3 Tbilisi Wedding Palace
Another entry from Georgia, this building looks like it could belong on a sci-fi movie set, proving that Communist architecture doesn’t necessarily have to be serious and grim. Built in 1984 by the Georgian architect Victor Djorbenadze, the Palace was designed as a church. And as it name suggests, a place to get married.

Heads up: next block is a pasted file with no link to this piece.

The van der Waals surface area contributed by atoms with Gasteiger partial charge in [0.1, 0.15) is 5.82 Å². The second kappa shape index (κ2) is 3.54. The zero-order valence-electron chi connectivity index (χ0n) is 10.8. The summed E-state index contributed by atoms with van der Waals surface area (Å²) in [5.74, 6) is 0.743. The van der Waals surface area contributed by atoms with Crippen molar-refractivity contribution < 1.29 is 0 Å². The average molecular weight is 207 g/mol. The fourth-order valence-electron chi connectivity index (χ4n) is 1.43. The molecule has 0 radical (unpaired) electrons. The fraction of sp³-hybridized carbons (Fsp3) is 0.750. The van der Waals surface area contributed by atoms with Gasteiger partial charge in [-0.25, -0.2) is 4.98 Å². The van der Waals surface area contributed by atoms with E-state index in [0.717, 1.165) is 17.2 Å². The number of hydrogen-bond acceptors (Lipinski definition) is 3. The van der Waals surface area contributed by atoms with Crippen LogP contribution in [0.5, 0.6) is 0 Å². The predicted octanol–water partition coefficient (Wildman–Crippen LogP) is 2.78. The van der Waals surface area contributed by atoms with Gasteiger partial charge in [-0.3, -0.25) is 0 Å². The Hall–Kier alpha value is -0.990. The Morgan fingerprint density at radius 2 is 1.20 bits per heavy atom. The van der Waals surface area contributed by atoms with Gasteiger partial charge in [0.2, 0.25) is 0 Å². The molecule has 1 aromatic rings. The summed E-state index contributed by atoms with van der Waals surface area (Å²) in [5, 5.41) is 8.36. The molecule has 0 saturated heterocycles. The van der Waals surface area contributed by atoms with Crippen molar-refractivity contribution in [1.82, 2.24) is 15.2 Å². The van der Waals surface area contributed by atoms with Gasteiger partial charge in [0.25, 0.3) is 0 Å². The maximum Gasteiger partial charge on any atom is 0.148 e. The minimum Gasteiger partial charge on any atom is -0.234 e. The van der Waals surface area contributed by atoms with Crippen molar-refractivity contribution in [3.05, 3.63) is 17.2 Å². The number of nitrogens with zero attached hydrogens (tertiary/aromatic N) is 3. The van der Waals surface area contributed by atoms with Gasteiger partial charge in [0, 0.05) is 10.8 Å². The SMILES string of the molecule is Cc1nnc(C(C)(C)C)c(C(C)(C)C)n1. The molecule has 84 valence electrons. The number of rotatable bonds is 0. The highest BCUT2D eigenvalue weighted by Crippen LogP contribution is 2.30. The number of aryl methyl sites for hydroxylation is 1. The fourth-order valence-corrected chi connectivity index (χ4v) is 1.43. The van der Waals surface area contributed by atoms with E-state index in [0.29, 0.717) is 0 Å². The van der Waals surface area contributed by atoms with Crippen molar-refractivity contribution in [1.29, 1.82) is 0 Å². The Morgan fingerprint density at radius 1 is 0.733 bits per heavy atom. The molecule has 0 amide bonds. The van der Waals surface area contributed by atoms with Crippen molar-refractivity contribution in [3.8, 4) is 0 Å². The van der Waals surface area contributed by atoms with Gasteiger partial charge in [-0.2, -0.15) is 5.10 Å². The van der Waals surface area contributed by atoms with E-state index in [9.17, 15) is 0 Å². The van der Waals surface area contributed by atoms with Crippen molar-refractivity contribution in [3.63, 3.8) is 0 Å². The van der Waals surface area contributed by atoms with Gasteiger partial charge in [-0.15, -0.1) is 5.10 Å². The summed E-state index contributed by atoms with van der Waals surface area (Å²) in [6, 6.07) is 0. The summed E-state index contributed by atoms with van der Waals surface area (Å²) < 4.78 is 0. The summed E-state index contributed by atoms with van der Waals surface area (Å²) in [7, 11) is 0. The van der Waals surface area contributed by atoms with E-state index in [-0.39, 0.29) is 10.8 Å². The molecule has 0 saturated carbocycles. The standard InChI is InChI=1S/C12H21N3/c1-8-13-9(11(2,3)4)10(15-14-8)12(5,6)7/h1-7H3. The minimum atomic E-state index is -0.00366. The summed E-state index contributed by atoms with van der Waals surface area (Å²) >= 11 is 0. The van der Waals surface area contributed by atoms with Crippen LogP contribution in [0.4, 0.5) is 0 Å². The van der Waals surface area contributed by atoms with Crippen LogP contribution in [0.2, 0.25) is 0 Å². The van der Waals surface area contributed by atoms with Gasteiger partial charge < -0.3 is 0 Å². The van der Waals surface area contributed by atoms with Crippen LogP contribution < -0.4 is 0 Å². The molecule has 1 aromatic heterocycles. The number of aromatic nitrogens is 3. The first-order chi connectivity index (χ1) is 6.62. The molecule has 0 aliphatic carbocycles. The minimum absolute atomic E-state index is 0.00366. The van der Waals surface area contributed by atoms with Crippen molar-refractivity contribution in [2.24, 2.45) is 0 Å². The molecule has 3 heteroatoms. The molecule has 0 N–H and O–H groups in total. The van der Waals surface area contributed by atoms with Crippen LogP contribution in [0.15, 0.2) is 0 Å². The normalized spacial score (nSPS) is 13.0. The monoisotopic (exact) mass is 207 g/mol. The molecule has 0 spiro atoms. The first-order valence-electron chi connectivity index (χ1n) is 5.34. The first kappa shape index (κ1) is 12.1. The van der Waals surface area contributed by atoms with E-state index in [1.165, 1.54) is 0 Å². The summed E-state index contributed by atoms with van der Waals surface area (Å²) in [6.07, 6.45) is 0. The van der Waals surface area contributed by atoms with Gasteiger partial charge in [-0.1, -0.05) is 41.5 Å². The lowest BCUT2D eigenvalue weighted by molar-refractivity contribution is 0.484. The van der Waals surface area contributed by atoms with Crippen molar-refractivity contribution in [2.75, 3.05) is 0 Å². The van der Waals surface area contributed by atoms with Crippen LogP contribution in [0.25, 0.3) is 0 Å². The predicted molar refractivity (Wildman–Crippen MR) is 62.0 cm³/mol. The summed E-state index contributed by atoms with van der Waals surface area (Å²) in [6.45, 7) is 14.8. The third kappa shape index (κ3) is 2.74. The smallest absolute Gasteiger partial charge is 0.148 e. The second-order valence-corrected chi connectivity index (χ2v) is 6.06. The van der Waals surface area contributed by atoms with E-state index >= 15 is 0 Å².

The structure comprises several distinct sections, including two spiral blocks complemented with arcades and asymmetrical window holes, together with an imposing bell tower. In 2001 the Palace was purchased by the Georgian oligarch Badri Patarkatsishvili, who used it as his personal residence until his death in 2008.